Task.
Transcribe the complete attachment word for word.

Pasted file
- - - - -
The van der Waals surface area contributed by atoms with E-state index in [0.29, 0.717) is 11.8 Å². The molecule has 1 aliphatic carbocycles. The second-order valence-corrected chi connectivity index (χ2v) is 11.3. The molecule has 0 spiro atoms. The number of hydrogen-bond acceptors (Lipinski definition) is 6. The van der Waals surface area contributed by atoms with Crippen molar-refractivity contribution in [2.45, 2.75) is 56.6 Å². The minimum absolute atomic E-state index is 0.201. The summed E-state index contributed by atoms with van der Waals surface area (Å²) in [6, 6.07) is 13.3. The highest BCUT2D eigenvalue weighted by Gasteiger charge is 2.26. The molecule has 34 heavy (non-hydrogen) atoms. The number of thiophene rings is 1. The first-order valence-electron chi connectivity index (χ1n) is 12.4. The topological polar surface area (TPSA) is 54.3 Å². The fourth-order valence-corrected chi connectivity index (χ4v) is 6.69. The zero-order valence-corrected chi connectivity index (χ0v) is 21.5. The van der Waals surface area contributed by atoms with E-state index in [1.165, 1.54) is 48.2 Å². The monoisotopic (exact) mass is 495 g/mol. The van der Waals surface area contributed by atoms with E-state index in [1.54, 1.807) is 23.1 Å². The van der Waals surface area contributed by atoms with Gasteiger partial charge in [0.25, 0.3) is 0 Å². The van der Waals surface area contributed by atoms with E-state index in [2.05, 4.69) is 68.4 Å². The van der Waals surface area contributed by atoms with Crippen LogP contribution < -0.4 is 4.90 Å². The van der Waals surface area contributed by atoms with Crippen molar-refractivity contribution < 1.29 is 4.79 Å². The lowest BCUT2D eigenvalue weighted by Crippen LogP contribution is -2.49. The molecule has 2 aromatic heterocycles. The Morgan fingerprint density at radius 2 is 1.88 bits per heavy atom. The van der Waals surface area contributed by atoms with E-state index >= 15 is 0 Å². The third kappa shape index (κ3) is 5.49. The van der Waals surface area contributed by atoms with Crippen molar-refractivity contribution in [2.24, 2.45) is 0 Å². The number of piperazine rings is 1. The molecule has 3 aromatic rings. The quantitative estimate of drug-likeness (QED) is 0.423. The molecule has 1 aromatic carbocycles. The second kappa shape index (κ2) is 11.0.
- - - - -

The van der Waals surface area contributed by atoms with E-state index in [0.29, 0.717) is 11.8 Å². The molecule has 1 aliphatic carbocycles. The second-order valence-corrected chi connectivity index (χ2v) is 11.3. The molecule has 0 spiro atoms. The number of hydrogen-bond acceptors (Lipinski definition) is 6. The van der Waals surface area contributed by atoms with Crippen molar-refractivity contribution in [2.45, 2.75) is 56.6 Å². The minimum absolute atomic E-state index is 0.201. The summed E-state index contributed by atoms with van der Waals surface area (Å²) in [6, 6.07) is 13.3. The highest BCUT2D eigenvalue weighted by Gasteiger charge is 2.26. The molecule has 34 heavy (non-hydrogen) atoms. The number of thiophene rings is 1. The first-order valence-electron chi connectivity index (χ1n) is 12.4. The topological polar surface area (TPSA) is 54.3 Å². The fourth-order valence-corrected chi connectivity index (χ4v) is 6.69. The zero-order valence-corrected chi connectivity index (χ0v) is 21.5. The van der Waals surface area contributed by atoms with E-state index in [1.165, 1.54) is 48.2 Å². The monoisotopic (exact) mass is 495 g/mol. The van der Waals surface area contributed by atoms with E-state index in [1.54, 1.807) is 23.1 Å². The van der Waals surface area contributed by atoms with Gasteiger partial charge in [0.25, 0.3) is 0 Å². The van der Waals surface area contributed by atoms with E-state index in [2.05, 4.69) is 68.4 Å². The van der Waals surface area contributed by atoms with Crippen LogP contribution < -0.4 is 4.90 Å². The van der Waals surface area contributed by atoms with Crippen molar-refractivity contribution < 1.29 is 4.79 Å². The lowest BCUT2D eigenvalue weighted by Crippen LogP contribution is -2.49. The molecule has 2 aromatic heterocycles. The Morgan fingerprint density at radius 2 is 1.88 bits per heavy atom. The van der Waals surface area contributed by atoms with E-state index >= 15 is 0 Å². The third kappa shape index (κ3) is 5.49. The van der Waals surface area contributed by atoms with Crippen molar-refractivity contribution in [2.24, 2.45) is 0 Å². The number of piperazine rings is 1. The molecule has 3 aromatic rings. The quantitative estimate of drug-likeness (QED) is 0.423. The molecule has 1 aromatic carbocycles. The second kappa shape index (κ2) is 11.0.